Every time I write, it’s a work of balancing the best story with the actual reality. This is not to say that I make things up, but sometimes I leave things out. Like any good storyteller, I leave out boring details. You don’t want to read about what movie I watched on the airplane or every time I had cup noodles as a snack or how often I brushed my teeth or what book I’m listening to when I fall asleep. These are pedantic details that do not add to the story. Likewise in life, there are small discomforts and dissatisfactions that happen but do not serve to advance the story or to entertain the reader.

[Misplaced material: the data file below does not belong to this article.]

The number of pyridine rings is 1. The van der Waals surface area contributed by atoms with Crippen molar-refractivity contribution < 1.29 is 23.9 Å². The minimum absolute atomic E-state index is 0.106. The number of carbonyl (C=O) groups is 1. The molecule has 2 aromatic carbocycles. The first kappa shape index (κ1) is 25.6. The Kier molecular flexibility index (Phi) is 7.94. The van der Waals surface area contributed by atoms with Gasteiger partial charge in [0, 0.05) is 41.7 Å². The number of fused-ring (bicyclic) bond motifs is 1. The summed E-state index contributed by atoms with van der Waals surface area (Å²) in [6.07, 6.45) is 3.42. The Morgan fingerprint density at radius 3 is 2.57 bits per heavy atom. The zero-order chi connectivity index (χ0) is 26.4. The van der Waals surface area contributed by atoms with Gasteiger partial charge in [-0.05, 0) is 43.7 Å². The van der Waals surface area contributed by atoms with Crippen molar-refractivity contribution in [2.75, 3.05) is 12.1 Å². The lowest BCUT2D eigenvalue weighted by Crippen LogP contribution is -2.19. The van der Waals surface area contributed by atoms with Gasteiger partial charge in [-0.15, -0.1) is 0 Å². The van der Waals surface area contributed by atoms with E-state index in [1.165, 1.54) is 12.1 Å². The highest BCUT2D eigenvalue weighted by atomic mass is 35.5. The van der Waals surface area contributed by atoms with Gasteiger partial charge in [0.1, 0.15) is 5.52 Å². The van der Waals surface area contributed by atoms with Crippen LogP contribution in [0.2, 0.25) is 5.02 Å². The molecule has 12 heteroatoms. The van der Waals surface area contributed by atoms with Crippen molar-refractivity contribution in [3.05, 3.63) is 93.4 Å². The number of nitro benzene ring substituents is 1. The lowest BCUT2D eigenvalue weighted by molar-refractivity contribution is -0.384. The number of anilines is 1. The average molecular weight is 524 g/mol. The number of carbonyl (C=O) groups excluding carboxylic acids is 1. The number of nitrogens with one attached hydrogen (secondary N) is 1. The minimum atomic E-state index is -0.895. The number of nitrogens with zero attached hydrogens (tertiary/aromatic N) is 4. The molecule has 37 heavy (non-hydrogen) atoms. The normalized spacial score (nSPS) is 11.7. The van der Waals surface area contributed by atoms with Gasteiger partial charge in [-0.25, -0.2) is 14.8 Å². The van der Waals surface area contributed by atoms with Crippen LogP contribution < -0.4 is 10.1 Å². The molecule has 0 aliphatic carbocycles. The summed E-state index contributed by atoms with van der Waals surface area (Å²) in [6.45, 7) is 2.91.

Facebook and Instagram have been accused repeatedly of creating false narratives of our lives wherein all our friends look so happy and successful all the time, while we feel like useless failures. Of course, the irony is that everyone experiences the same distortion because we all post our best selves online, right? I mean, who wants to look bad? Well, me, sometimes. I mean, I don’t want to look bad per se, but I don’t want to create a fantasy version of myself that I won’t recognize in 20 years.

So how to decide what bad things to include and which ones to leave out? I have no idea. I’m totally faking it. Mostly, it’s about how much of an impact did that have on me (did I forget it and move on in less than an hour or did it alter the course of the day/week/year?). And the rest is how good of a story does it make? I mean, let’s face it, we love tragedy and schadenfreude so yes suffering makes good stories sometimes.